Chamber’s Visitor Center building dedicated to Francis Bailey
More than 100 islanders gathered last Thursday evening to pay tribute to one of the most respected and dedicated citizens of Sanibel, as Francis Bailey was honored with the dedication of the Sanibel & Captiva Islands Chamber of Commerce Visitor Center in his name.
Bailey, who will turn 90 next month, was surprised by the announcement, which was kept a secret prior to the March 10 dedication ceremony.
But before the event got underway, a couple of raindrops began to fall.
“We tried to keep this real quiet, but apparently Sam found out about this,” quipped Chamber President Ric Base, referring to the late Sam Bailey. Sanibelians used to call Sam “The Rainmaker” because many events that he had planned — including the annual Islands Night gathering at Hammond Stadium — were marked by inclement weather.
However, by the time the guest of honor arrived at the Causeway Road site, clouds gave way to clearer skies.
Bridgit Stone-Budd, director of marketing at the chamber, served as emcee for the affair. After welcoming the crowd and inviting Bailey to have a seat, she revealed the purpose of the event following the presentation of a “gag” gift: a “Bloomin’ Onion” from Outback Steakhouse, presented by Billy Kirkland.
“Francis, the reason that we are really here is to present you with something else,” said Stone-Budd. “And I know you’re not a big fan of pomp and circumstance, so we’ll try to keep this brief… under five minutes.”
Stone-Budd recalled an assignment five years earlier to write a story of the beginnings of the chamber for a Lee County history book. She approached Sam for an interview, which took place in the conference room at “Bailey’s World Headquarters.”
“Towards the end of the interview, Francis walked by and asked what was going on,” said Stone-Budd. “I told him and he threw up his hands in the air and said, ‘If you want funny stories, talk to Sam. If you want the truth, talk to me.'”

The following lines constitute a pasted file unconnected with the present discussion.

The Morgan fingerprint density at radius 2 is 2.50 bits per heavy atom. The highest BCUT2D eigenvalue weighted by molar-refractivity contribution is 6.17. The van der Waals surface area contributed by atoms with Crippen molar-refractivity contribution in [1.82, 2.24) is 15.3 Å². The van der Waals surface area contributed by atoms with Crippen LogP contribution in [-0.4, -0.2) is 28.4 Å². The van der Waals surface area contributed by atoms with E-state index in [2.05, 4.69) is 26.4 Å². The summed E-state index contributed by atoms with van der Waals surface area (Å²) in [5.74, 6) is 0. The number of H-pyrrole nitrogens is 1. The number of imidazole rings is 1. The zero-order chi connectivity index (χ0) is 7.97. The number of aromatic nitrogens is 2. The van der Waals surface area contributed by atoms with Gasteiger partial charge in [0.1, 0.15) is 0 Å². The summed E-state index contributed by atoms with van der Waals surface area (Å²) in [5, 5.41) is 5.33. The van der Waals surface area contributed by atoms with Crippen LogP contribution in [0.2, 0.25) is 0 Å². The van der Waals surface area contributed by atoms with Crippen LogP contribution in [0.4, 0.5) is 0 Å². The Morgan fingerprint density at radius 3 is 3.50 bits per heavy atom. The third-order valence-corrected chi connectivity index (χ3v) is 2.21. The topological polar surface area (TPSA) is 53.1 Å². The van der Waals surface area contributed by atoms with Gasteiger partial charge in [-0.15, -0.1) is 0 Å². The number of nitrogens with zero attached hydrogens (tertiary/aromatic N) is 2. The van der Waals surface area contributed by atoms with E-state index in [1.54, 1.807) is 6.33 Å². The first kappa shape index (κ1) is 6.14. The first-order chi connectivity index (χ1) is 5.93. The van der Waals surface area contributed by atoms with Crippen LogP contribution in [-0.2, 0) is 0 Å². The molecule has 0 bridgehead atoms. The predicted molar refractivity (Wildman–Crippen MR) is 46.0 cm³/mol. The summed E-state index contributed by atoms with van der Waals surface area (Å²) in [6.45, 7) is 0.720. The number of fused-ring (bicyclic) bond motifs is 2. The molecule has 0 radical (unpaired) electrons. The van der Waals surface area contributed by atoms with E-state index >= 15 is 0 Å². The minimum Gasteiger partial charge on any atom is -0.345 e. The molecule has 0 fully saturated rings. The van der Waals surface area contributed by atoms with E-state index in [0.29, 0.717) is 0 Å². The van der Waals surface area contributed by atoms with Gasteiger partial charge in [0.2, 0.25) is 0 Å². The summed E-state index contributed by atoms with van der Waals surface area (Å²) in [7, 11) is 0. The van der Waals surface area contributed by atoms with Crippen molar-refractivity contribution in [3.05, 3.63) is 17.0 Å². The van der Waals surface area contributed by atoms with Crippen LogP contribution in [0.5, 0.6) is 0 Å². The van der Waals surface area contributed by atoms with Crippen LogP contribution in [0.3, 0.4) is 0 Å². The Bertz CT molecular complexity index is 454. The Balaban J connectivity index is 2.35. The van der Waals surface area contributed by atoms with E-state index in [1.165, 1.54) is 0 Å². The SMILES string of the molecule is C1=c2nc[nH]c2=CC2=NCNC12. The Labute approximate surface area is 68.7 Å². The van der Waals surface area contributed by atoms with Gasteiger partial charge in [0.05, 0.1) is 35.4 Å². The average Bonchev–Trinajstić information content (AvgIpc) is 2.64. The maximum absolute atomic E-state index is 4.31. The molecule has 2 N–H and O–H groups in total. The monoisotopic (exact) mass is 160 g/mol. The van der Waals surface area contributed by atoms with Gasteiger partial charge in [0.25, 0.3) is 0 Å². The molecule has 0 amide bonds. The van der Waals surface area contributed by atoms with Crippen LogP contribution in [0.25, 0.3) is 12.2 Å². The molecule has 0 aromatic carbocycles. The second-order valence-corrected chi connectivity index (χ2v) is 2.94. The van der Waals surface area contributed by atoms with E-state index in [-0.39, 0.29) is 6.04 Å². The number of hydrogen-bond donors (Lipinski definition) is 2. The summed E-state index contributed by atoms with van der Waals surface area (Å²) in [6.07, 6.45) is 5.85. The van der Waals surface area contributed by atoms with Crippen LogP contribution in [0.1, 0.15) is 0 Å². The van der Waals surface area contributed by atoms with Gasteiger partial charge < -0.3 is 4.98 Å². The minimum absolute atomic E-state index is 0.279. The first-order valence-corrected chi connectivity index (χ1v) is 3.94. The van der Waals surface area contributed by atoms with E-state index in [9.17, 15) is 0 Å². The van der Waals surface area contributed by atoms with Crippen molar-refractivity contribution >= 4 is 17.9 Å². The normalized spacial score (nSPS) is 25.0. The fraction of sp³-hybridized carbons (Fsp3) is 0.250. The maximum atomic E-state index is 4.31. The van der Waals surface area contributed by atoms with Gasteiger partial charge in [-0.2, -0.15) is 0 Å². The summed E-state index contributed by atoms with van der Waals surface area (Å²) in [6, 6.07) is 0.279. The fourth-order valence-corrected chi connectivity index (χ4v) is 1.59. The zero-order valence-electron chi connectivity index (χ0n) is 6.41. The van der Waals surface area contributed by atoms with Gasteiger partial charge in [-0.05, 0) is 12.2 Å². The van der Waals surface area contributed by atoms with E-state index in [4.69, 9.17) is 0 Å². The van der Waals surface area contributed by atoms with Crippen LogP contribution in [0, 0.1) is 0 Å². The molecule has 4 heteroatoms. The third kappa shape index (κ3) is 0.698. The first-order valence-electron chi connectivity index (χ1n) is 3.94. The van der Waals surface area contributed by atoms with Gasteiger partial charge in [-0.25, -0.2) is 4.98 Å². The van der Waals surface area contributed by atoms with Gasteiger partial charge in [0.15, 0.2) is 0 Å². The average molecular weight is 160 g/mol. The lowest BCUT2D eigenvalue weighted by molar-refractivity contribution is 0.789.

According to Stone-Budd, Bailey recalled that on one afternoon in 1962, on the east end of Sanibel, he and Paul Stahlin, Thomas Billeimer, John Wakefield, Thomas Mason, Dean Mitchell and H.K. Jeremiassen got together “on a pile of logs” on Ferry Road. The event essentially was the inaugural “Chamber Board Meeting” of the Sanibel-Captiva Islands Business Association.
What prompted Francis and these other “young kids” to form the board was to “take care of the people and our environment,” Stone-Budd added.
On Feb. 20, 1962, the Sanibel-Captiva Islands Business Association changed its name to the Sanibel & Captiva Islands Chamber of Commerce, a non-profit organization.
In the words of Vice Mayor Mick Denham: “The words that I would use to describe Francis are generous — he never turns anyone away; compassionate — the island causes closest to his heart are the causes that benefit those less fortunate than he; and inspirational — he has personally encouraged me not to give up on issues important to the island and he has always been ready with support and ideas to keep me on the right path.”
“It is symbolic of our generous island hospitality, the compassion shown by our community who work on behalf of others, and the inspiration provided by Francis, whose vision of nature and man in harmony has become the reality of the Sanibel that we see today,” said Stone-Budd, choking up with emotion. “From today forward, our Chamber of Commerce Visitor Center shall be known as The Francis P. Bailey, Jr. Visitor Center.”
A loud standing ovation ensued, as Bailey rose and was escorted to the front entrance of the building by Stone-Budd. Aided by Base, the trio unveiled the plaque above the doorway to the center.
“The work done by other generations before us, like my father and Ralph Woodring’s dad, have done so much for this island, so much more than I did,” Francis humbly told the crowd. “Thank you so much… and let’s have a good time.”
Deejay Robert McDonald played “Rat Pack” music throughout the event, which was catered by Bailey’s General Store.
Woodring offered a few kind words of praise for his longtime friend, adding a few humorous anecdotes to his speech.
“Congratulations Francis,” he concluded. “And if the building doesn’t fall down, than it’s all good.”
City Manager Judie Zimomra offered, “Francis’ name is synonymous with Sanibel Island from every aspect, from service to the environment to protecting and preserving nature.”
After circulating throughout the crowd and posing for dozens of pictures, Francis reflected on receiving the honor.
“It’s great… but undeserving,” he said, looking up at the plaque. “I’m glad to have the Bailey name on the building, because it’s the first thing that people see when they arrive on the island. I’d just wish they’d take the ‘Francis’ off of it.”